Mixed Feelings About Democratic Club’s OCCUPY Endorsement

… mostly positive, but with reservations. This afternoon I received the following in an email from the Democratic club in which I was an active participant in my days as a Democrat (and with which I still have friendly relations):

Announcement to our members —
At the October 23 Meeting the (Nearby) Democrats voted unanimously to endorse the principles of the Occupy Houston/Occupy Wall Street movement.


(Nearby) Democrats joins Democracy For Houston and stands in solidarity with Occupy Houston and the 99% in their struggle for fairness, justice, jobs and the restoration of power to the people:

• The 1% who benefited the most must accept their responsibility and contribute their fair share.
• The financial barons who abused the law to enrich themselves at our expense should be held accountable at the bar of justice.
• Our elected representatives must work to protect and create American jobs, not work to protect the wealth of the richest 1%.
• There must be an end to the corruption of  “corporate democracy”  and we must return government power to “We the People!”
Firstname Lastname
President, (Nearby) Democrats

I certainly can’t fault the content of the quote; it is an unreservedly supportive statement. My own reservation is this: is the OCCUPY movement more effective or less effective with the public support of one major political party but not the other? Certainly OCCUPY itself, as at least the NYC group has clearly demonstrated it understands, must not have any direct involvement with party politics. But this is a little different.

Personally I think Occupy Houston should simply politely not respond at all to any such statements of support, or at most politely acknowledge all support without naming any of it. What do you think?

 

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Comments

  • upyernoz  On Monday October 24, 2011 at 9:45 am

    i have the opposite opinion about these things. ultimately i hope that the occupy movement is absorbed into the democratic party, not because i want the occupiers to become good democrats, but rather because i want to democrats to get an injection of progressive politics.

    one very frustrating phenomenon about american politics is how the republican party is always catering to its right wing whereas the democratic party regularly ignores (or sometimes attacks) its left wing. that phenomenon is what has made the right such a successful political force. rightwing ideas get advocated by a major party in a way that leftwing ideas generally don’t. and rightwing ideas have seeped into the supposedly leftwing party because that party is obsessed with “centrism” even if the definition of “contrist” itself is drifting further and further to the right.

    the only way to break this cycle is if democratic politicians start kowtowing to the left like republican politicians regularly kowtow to the right. so having dems jockey for support from the occupy movement is a good thing not a bad thing. people keep wondering whether the occupiers are the “tea party of the left”. i would love it if they were in the sense of eventually coming to dominate and define the democratic party in the way that the tea party has the GOP. if that happened, we would actually have a liberal major party in our 2-party system.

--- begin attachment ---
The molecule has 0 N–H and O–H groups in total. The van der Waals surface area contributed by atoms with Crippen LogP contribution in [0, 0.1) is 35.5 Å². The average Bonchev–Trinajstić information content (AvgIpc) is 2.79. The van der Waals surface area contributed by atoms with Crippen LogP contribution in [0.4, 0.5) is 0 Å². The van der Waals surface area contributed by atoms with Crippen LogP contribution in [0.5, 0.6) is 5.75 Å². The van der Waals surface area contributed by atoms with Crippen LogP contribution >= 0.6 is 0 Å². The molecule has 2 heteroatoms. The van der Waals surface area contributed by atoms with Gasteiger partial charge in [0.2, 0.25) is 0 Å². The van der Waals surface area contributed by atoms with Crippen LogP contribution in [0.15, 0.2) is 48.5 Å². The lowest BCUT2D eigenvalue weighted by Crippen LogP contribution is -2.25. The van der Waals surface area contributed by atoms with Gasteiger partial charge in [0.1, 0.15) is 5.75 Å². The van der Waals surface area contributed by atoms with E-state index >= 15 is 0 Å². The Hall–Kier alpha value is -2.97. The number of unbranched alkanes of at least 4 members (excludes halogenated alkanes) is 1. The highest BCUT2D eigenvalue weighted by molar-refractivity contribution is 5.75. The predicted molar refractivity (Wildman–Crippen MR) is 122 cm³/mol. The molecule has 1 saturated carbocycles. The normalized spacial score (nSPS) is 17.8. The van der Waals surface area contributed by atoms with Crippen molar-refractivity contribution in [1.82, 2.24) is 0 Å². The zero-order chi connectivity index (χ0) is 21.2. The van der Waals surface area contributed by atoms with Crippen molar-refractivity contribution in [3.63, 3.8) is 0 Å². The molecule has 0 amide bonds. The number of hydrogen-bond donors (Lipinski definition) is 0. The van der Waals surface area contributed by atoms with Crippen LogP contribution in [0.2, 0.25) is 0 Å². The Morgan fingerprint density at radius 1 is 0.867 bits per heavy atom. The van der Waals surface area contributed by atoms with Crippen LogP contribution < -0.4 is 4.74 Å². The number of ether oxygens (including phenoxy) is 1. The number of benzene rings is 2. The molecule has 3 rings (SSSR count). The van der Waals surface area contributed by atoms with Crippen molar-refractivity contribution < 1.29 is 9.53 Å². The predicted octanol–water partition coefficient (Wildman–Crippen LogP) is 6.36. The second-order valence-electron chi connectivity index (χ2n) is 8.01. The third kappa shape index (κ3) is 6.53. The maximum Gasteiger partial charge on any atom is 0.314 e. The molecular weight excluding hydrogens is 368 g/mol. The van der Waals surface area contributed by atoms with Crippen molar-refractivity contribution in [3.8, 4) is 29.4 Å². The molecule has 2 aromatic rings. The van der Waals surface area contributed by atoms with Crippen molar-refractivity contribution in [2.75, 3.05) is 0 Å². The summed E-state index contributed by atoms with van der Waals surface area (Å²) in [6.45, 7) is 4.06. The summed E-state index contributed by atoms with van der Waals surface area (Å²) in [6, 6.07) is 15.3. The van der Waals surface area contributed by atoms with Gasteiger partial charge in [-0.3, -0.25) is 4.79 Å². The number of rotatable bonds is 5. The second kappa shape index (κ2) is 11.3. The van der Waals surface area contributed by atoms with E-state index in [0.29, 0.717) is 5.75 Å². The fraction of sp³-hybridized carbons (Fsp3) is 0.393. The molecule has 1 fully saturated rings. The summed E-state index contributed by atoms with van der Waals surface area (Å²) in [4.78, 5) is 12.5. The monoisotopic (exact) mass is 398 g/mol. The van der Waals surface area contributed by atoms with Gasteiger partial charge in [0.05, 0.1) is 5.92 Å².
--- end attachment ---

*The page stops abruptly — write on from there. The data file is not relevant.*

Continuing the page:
the occupy movement should embrace any mainstream democratic support. tell the politicians it will support them if they support the occupier’s ideals (and won’t if they don’t). occupying a park in a city is one thing, but the ultimate goal is actual change. and they won’t get that without getting some politicians who either share their ideology or are so afraid of a grassroots backlash they are willing to pretend to share the ideology and vote accordingly.

    • Steve  On Monday October 24, 2011 at 10:09 am

      Well, ‘noz, mindful of probable GOPer opinion, I did consciously insert the OCCUPY banner on the Left and made it a bit Red… 🙂

      The good thing about the Occupy movement is that it is nearly impossible to pin down. Maybe someday the movement will cease being a place people can bring whatever virtuous hopes they may have, but for now, Occupy enjoys a delicious ambiguity that vexes pundits (who are frequently right-wing nutjobs these days) and encourages participation by a lot of people who are electorally and/or economically disenfranchised… including the newly impoverished middle class. That is, IMHO, its primary virtue.

      The Democratic Party, on the other hand, for perhaps the past 12 years or so, has carried a lot of baggage. They have learned to fund-raise Republican fashion. They have significant ties, sometimes industry-wide, with corporations, to which they have developed, intentionally or otherwise, obligations. And parts of the party… the Blue Dogs, Rahm Emanuel, Joe LIEberman (He’s Not a Real Democrat™), Obama himself, etc. … have kicked progressives, with premeditation, directly in the teeth. That is why, though I still usually vote straight Democratic (and never, ever intentionally for a Republican), I have left the party that thinks it no longer needs me.

      Obama proclaims this the era of postpartisanship. Well and good: reluctantly, I too am now a postpartisan. But I need some org or movement to have any leverage in the political sphere. I think it is possible that Occupy could become that movement. Now if only I could walk more than 10 steps… being a cripple is a real PITA for a would-be political activist.

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